Facts Behind the Figures of
Consulting Engineers Costs
Editors Note: This is one in a series of articles prepared by
the Consulting Engineers of Alberta on topics relating to the consulting
Many will be familiar with televisions longest-running game show,
The Price is Right, which has contestants guess the value of various consumer
products. Engineering consultants sometimes feel theyre part of
an ongoing version of the same game when called upon to explain billing
Several methods are used in costing consulting engineering services.
The more common include fixed fees, percentage of the capital cost of
a project (usually about 10 per cent) and time-based fees. The latter
typically rely on information gathered through surveys by industry and
professional associations, such as APEGGA, of hourly rates paid for specific
Hourly rates that form the basis for billing also reflect the experience
and responsibility required for specific engineering tasks. Despite extensive
use within the consulting sector, such
time-based billing systems arent always well understood by those
So, consulting firms are left fielding questions such as: If an
engineer is paid $30, $40 or $50 an hour, why dont I pay that multiplied
by however many hours have been spent on a project?
Hourly Rates Only a Start
Such questions generally do not come from managers who themselves oversee
payrolls. They should appreciate that employee hourly rates are a starting
point, not the finish line for costing services.
Employee benefits including provisions for pensions, sick leave, statutory
holidays and vacation; premiums for medical, dental, life and employment
insurance, as well as for workers compensation insurance typically
add a further 20-to-30 per cent to firms employee-benefit costs.
This value (1.2 to 1.3 times the salary cost) is often referred to as
the payroll cost.
Besides paying for office space and furnishings, engineering consultants
face many other expenditures. For instance, its hard to imagine
consulting firms getting by without computer-based design and IT systems,
and often websites and other elements of internal and external communication.
In common with other businesses, engineering firms must cover overhead
costs for utilities, printing and stationery.
Add to that outlays for administrative, executive and support staff salaries
that arent directly billable to clients. Then factor in bank charges;
the cost of legal, accounting and other professional services plus liability
insurance premiums. Theres the cost of professional licensing.
With increased emphasis placed on continuing education and staying attuned
to new development, consulting firms are expected to support employees
attendance at courses and seminars. Word of mouth may once have sufficed,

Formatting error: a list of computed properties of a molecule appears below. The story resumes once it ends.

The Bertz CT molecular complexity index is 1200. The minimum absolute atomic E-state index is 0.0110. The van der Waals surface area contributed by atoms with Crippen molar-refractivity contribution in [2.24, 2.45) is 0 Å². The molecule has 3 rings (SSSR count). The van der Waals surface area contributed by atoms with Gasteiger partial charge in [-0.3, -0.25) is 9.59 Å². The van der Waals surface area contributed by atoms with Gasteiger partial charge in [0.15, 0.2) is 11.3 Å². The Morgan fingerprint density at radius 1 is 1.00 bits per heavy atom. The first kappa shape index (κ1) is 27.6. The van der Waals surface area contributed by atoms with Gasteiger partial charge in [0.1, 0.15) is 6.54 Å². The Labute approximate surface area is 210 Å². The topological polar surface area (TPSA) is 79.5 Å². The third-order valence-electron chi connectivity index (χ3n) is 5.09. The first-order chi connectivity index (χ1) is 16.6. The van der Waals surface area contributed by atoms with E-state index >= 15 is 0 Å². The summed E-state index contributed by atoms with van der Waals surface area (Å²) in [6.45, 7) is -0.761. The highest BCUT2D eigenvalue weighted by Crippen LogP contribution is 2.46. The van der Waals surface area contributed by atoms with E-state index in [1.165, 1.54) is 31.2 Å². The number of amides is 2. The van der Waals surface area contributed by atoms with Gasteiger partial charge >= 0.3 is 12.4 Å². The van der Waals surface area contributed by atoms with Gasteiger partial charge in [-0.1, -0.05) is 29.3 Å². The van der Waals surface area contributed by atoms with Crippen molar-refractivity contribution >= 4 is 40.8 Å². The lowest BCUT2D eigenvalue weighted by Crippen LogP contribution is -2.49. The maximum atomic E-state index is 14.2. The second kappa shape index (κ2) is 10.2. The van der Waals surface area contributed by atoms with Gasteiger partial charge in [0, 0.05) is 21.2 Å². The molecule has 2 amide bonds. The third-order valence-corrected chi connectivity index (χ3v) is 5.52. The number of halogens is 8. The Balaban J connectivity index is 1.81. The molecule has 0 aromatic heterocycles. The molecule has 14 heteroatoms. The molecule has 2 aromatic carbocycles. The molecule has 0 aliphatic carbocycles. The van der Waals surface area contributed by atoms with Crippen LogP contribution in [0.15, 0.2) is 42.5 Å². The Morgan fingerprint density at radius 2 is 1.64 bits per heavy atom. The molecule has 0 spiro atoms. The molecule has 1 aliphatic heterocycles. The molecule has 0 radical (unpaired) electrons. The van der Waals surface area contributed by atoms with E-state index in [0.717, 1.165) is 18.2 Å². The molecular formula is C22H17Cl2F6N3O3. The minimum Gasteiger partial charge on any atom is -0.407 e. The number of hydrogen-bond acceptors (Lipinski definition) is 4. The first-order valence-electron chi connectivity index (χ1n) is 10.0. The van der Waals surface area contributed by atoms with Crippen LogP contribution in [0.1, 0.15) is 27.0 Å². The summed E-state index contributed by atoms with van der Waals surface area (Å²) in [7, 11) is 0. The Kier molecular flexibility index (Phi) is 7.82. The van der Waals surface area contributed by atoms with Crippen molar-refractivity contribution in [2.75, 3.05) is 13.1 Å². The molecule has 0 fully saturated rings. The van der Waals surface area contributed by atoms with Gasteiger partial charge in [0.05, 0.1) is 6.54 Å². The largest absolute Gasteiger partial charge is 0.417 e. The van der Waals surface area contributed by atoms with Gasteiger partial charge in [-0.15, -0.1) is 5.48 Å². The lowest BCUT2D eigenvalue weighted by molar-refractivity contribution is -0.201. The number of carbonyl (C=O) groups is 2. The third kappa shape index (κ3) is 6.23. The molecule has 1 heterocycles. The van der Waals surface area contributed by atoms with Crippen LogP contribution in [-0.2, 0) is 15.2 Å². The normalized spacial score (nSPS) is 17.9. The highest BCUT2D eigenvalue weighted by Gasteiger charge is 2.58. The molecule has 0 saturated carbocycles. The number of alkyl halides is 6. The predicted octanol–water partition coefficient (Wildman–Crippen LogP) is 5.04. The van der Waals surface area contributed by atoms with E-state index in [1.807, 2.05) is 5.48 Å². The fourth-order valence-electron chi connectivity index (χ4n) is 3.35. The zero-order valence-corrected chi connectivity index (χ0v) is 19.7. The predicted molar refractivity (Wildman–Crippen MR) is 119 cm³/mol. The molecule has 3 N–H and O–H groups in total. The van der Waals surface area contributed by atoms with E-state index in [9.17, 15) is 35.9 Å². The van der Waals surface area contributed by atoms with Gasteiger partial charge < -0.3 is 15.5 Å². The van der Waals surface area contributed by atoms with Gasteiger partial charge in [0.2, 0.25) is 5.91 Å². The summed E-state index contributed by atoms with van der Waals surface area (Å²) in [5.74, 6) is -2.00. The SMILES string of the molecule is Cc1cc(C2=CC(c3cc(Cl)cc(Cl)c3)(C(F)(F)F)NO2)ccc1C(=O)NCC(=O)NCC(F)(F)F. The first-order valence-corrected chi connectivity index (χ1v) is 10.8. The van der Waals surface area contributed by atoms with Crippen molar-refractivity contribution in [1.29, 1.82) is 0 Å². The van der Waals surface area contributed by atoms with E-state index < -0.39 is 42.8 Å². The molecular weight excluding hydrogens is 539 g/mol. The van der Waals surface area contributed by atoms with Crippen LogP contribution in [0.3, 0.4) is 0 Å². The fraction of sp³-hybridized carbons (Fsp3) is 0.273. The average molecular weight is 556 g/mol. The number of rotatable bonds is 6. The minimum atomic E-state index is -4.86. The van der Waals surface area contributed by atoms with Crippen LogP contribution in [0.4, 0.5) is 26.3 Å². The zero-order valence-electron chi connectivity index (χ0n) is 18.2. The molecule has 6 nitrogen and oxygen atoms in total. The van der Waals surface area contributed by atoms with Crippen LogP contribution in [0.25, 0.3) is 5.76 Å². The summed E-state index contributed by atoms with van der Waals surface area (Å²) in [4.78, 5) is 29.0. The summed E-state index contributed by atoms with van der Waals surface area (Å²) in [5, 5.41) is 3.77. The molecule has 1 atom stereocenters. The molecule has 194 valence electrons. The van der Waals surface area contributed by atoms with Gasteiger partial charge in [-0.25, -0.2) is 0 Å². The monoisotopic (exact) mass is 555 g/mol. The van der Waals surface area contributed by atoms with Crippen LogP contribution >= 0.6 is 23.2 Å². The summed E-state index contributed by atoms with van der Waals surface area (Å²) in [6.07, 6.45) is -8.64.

but increasingly proactive marketing is needed to get into business, to
stay there and to grow.
Unlike, say, EPC teams assembled for specific projects, most consulting
firms retain staff ready to move on relatively short notice. Such battle-readiness
also adds to consultants costs.
Dont Forget Overhead
Overhead costs will varyfrom one firm to another but generally they equal
or exceed payroll costs. That means that payroll and overhead costs combined
are generally in excess of 2.5 times the hourly rates. And this multiplier
doesnt recognize any profit for the risk and initiative
taken by firms shareholders. Professional associations tend to acknowledge
the multiplier effect in their various consultant fee guidelines. In APEGGAs
case, some of these guidelines date back to the early 1990s, and call
for a payroll multiplier in the 2.0-to-2.5 range which
corresponds to a multiplier of 2.5 to 3.125 based on hourly salary rates.
the past year, Professional Engineers of Ontario has updated its Schedule
of Fees for Engineering Services Guideline. That guideline suggests a
multiplier factor of 3.25 be applied to the hourly rate in setting fees.
This is a more realistic multiplier that takes into account that new
systems andtechnology improve employee efficiency. Acquiring and running
these systems result in added costs, but it also means employees spend
fewer hours on given tasks than they might have a decade ago.
So, is the price right when it comes to consulting engineering services?
In the vast majority of cases, excellent value is delivered for the price
paid. Ultimately, to stay in business, engineering consultants must be
able to recover their costs and receive a reasonable return
for the knowledge and organizational skills they bring to projects. A
strong, financially stable consulting industry is an important component
in our growing provincial economy.